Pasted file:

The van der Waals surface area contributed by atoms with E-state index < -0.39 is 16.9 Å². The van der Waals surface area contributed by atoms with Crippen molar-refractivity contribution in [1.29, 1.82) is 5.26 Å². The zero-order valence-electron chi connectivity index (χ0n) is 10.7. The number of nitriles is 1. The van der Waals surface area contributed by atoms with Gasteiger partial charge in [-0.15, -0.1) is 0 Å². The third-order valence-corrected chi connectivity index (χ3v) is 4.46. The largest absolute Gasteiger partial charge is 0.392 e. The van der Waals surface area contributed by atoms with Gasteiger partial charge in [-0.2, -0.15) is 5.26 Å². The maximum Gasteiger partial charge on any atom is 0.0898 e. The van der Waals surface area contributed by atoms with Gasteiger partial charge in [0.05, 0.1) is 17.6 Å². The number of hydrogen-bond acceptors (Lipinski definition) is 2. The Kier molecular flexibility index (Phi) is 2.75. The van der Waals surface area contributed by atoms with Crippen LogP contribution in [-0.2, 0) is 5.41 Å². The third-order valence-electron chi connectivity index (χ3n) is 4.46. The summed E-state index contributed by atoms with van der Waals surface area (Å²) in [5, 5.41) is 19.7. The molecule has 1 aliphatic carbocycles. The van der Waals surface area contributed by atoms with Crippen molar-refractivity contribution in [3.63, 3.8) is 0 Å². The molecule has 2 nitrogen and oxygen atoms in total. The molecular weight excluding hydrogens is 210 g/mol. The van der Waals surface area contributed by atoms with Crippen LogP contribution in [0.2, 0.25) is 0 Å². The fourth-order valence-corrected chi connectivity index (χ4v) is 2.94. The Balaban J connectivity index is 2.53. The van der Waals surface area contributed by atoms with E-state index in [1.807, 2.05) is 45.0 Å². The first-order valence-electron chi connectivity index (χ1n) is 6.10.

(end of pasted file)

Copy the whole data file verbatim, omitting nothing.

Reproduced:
The van der Waals surface area contributed by atoms with E-state index < -0.39 is 16.9 Å². The van der Waals surface area contributed by atoms with Crippen molar-refractivity contribution in [1.29, 1.82) is 5.26 Å². The zero-order valence-electron chi connectivity index (χ0n) is 10.7. The number of nitriles is 1. The van der Waals surface area contributed by atoms with Gasteiger partial charge in [-0.15, -0.1) is 0 Å². The third-order valence-corrected chi connectivity index (χ3v) is 4.46. The largest absolute Gasteiger partial charge is 0.392 e. The van der Waals surface area contributed by atoms with Gasteiger partial charge in [-0.2, -0.15) is 5.26 Å². The maximum Gasteiger partial charge on any atom is 0.0898 e. The van der Waals surface area contributed by atoms with Gasteiger partial charge in [0.05, 0.1) is 17.6 Å². The number of hydrogen-bond acceptors (Lipinski definition) is 2. The Kier molecular flexibility index (Phi) is 2.75. The van der Waals surface area contributed by atoms with Crippen LogP contribution in [-0.2, 0) is 5.41 Å². The third-order valence-electron chi connectivity index (χ3n) is 4.46. The summed E-state index contributed by atoms with van der Waals surface area (Å²) in [5, 5.41) is 19.7. The molecule has 1 aliphatic carbocycles. The van der Waals surface area contributed by atoms with Crippen molar-refractivity contribution in [3.63, 3.8) is 0 Å². The molecule has 2 nitrogen and oxygen atoms in total. The molecular weight excluding hydrogens is 210 g/mol. The van der Waals surface area contributed by atoms with Crippen LogP contribution in [0.2, 0.25) is 0 Å². The fourth-order valence-corrected chi connectivity index (χ4v) is 2.94. The Balaban J connectivity index is 2.53. The van der Waals surface area contributed by atoms with E-state index in [1.807, 2.05) is 45.0 Å². The first-order valence-electron chi connectivity index (χ1n) is 6.10.